I’ve been spending considerable time at the Queener Fruit Farm in Scio after discovering them in August. The owners, Peter and Tommie van de Kamp, specialize in apples, peaches, black currants, red currants, gooseberries, cider, cider syrup, and black currant products. Their fruit and fruit products are coveted by notable chefs throughout the northern Willamette Valley.
“Our goal is to produce the best tree-ripened fruit and to provide a range of full-flavored classic and modern apple varietals, including European cooking apples and cider apples. Our main crops are Red Gravensteins (blue ribbon winners at the Oregon State Fair for the last thirteen years), Lodi, Jonagold, Empire, Braeburn and Honeycrisp. We were selected by Slow Food Nation (in San Francisco) which featured our Blackcurrant jam in the Taste Pavilion in 2008, and in 2011, we won an award in the Preserves category of Good Foods Awards.”
From their page on LocalHarvest.org
When I brought up the subject of Clear Creek Distilleries and their award-winning fruit brandies and liqueurs, Tommie told me that they use her black currants in the Cassis Liqueur.
“There is a very limited supply of black currants in Oregon, but a small farmer in Scio, Oregon grows beautiful currants and she provides them still on the stem, which is ideal, so we decided to experiment. We macerated her black currants in our clear fruit brandy and the result is truly wonderful: a tart, lightly sweet, slightly earthy liqueur with huge fruit flavor. Lovely in the classic Kir and Kir Royale (cassis in white wine or champagne, respectively) or sipped on its own.”
Clear Creek Distillery
Inspired by the sight of their huge, luscious peaches hanging on the trees waiting for Tommie to test their readiness to be harvested, I went beyond devouring them hand to mouth to incorporating them in a chicken dish. I remembered seeing a recipe on The Pioneer Woman Cooks using whiskey, barbecue sauce, and peach preserves. Now the whole inspiration was complete.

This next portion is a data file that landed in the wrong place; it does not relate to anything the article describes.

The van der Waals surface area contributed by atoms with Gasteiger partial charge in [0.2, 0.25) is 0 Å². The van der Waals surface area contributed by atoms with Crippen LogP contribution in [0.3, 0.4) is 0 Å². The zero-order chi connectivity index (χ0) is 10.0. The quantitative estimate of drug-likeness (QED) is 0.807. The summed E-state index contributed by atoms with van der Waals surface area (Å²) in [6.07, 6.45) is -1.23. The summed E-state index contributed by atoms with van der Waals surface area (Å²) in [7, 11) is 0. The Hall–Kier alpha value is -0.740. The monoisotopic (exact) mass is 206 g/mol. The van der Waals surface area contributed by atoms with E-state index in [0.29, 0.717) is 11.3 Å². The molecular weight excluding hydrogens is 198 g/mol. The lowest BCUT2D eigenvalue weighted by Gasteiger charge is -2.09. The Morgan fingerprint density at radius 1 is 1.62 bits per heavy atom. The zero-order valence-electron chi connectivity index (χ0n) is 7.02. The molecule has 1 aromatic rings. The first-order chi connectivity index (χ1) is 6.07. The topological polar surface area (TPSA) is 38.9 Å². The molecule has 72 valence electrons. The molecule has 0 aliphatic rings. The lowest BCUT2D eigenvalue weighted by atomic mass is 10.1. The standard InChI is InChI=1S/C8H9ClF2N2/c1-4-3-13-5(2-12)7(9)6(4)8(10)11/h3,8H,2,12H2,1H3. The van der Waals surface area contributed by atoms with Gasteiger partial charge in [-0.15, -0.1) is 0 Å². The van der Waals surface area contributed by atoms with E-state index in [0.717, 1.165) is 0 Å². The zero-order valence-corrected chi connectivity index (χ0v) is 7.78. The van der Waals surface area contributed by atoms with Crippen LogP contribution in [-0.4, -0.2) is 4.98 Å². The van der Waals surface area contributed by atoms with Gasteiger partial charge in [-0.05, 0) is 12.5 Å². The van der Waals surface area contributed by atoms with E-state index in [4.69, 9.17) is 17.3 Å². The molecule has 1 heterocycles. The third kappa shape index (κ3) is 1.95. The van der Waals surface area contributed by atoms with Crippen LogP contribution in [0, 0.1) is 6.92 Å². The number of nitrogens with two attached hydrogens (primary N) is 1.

Peachy Whiskey BBQ Braised Chicken
Adapted from a similar recipe by Ree Drummond at The Pioneer Woman Cooks
- 2 tablespoons peanut oil
- 6 skin-on, bone-in chicken thighs
- 1 onion, chopped
- ¾ cup bourbon whiskey such as Jim Beam
- ½ jar peach preserves
- 1/3 cup water
- 1 tablespoon Worcestershire sauce
- 4 ounces of The Czar’s Pinot & Chipotle Sauce* (or your favorite bottled BBQ sauce)
- 2 whole, fresh peaches, peeled, seeded and sliced
- Heat oil in a heavy, covered Dutch oven, or similar pan that can go into an oven.
- Brown the chicken in two batches, skin side down until crispy and well browned.
- Turn chicken and brown on the other side.
- Repeat with remaining chicken.
- Set chicken aside on a platter and keep warm.
- Pour off ½ of the fat in the pan.
- Sauté the onions until translucent.
- Add remaining ingredients except peach slices, stir and heat through.
- Add half the peach slices, the chicken and then remaining peach slices.
- Spoon a bit of the sauce over all, cover and cook in a 300 ºF oven for 1½ hours.
The Czar’s Pinot & Chipotle Sauce is a relatively new product from Jack Czarnecki of OregonTruffleOil.com and The Joel Palmer House. You can find his products at the Made in Oregon store, many valley wineries and from him by mail order.
Serve with your favorite mashed potatoes or soft polenta.
Bon appétit and a tip of our glass to Charlene,
About the Author (Author Profile)
Music, food and photography are at the center of Charles’ life. He performed with the Dallas Symphony, Dallas Opera and was assistant principal bassoonist with the Fort Worth Symphony for more than 20 years. When Charles and Victor moved to Baltimore, Charles created Lone Star Personal Chef and Catering Service and taught cooking classes at Williams-Sonoma. Now in Salem, Charles is a Realtor with Coldwell Banker Mountain West Real Estate, taught cooking classes for children at the A.C. Gilbert Discovery Village, and owns and operates Charles Price Photography. Charles and Vic enjoy entertaining and frequently host dinners as fundraisers for local non-profits and charities